DeAngelo Williams‘ pro wrestling debut was also his retirement match.
The free agent running back shared his experiences on performing on Impact Wrestling’s Slammiversary XV pay-per-view on Adam Schefter’s “Know Them From Adam” podcast Wednesday. Williams, 34, said getting inside the squared circle was to fulfill a wish from his late uncle, who died five years ago.
“Being able to live out my uncle’s dream was more important to me than anything I did in that ring,” he said.
While he received accolades for his performance, Williams is returning his focus to the NFL.
“I’m definitely playing football,” Williams said. “I guess you can say I’m just waiting on a phone call.”
Here are some highlights from the interview:
On his uncle’s love of pro wrestling:
“He got me into wrestling. And for his birthday, I took him to his first WrestleMania, it was in Houston. I’m thinking it was like 2008, 2009. We took him for his birthday. We went three or four years after that.
“He would ask me, ‘Hey, nephew, would you ever get in the ring and wrestle?’ And I was like, ‘No, I would never do that. I respect the sport too much for that. It’s great entertainment for me. And I just couldn’t do it.’ It looked easy, but I just couldn’t do it.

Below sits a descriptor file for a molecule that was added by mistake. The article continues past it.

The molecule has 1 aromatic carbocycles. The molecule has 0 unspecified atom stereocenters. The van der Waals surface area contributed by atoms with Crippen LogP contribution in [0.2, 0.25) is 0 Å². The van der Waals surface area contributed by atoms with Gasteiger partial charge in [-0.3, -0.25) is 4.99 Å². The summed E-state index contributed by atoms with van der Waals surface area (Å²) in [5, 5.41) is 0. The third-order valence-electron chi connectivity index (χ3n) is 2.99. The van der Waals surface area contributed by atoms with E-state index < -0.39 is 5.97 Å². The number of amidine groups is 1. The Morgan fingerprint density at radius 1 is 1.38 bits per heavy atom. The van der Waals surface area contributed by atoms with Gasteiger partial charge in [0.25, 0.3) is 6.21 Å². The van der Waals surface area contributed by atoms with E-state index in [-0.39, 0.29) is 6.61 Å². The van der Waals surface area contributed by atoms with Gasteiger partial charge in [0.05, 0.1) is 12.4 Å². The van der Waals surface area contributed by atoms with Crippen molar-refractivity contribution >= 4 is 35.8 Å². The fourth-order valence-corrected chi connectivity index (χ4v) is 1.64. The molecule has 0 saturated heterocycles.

“Well he was like, ‘Well, nephew, it’d be great to see you wrestle. Like, that’s one of my dreams.’”
“I’m like, ‘Well, if I get that opportunity, I’ll wrestle for you.’”
On the Slammiversary XV opportunity:
“In my mind I’m thinking, this will be that one match for my uncle. I said I wanna wrestle. (Impact Wrestling color commentator Josh Matthews said) ‘Well, celebrity matches, they don’t really wrestle.’ I said, ‘I want to wrestle. This is bigger than me. I respect the sport too much to go in there and not perform like a wrestler.’ So I went up to Canada for three days and came back that was the product that you got — outside of the botched table jump.”
On the “botched table jump”:
“It wasn’t my face that hit the mat. I protected my face with my hands, my arms. You couldn’t see that part. What happened is in practice when I was coming off, I didn’t have the adrenaline going, I didn’t get that high. It was easy.
“When I was in the ring and the crowd was cheering and my adrenaline was pumping, I got super high and I was up there forever. I was like, ‘This is not how I practiced it.’ And when I came down, I overshot it a little bit and when i overshot it, the way that I landed, my back took the brunt of the force, but the table gave a little bit.
“It goes to show too that the tables are real. Like the bumps and the bruises and the injuries that wrestlers sustain are real. There’s nothing fake about that. You kind of play with some of the things, but for the most part, getting body slammed, there’s no faking that. There’s no faking coming off of a top rope, going through a table or getting powerbombed.”Source: denverpost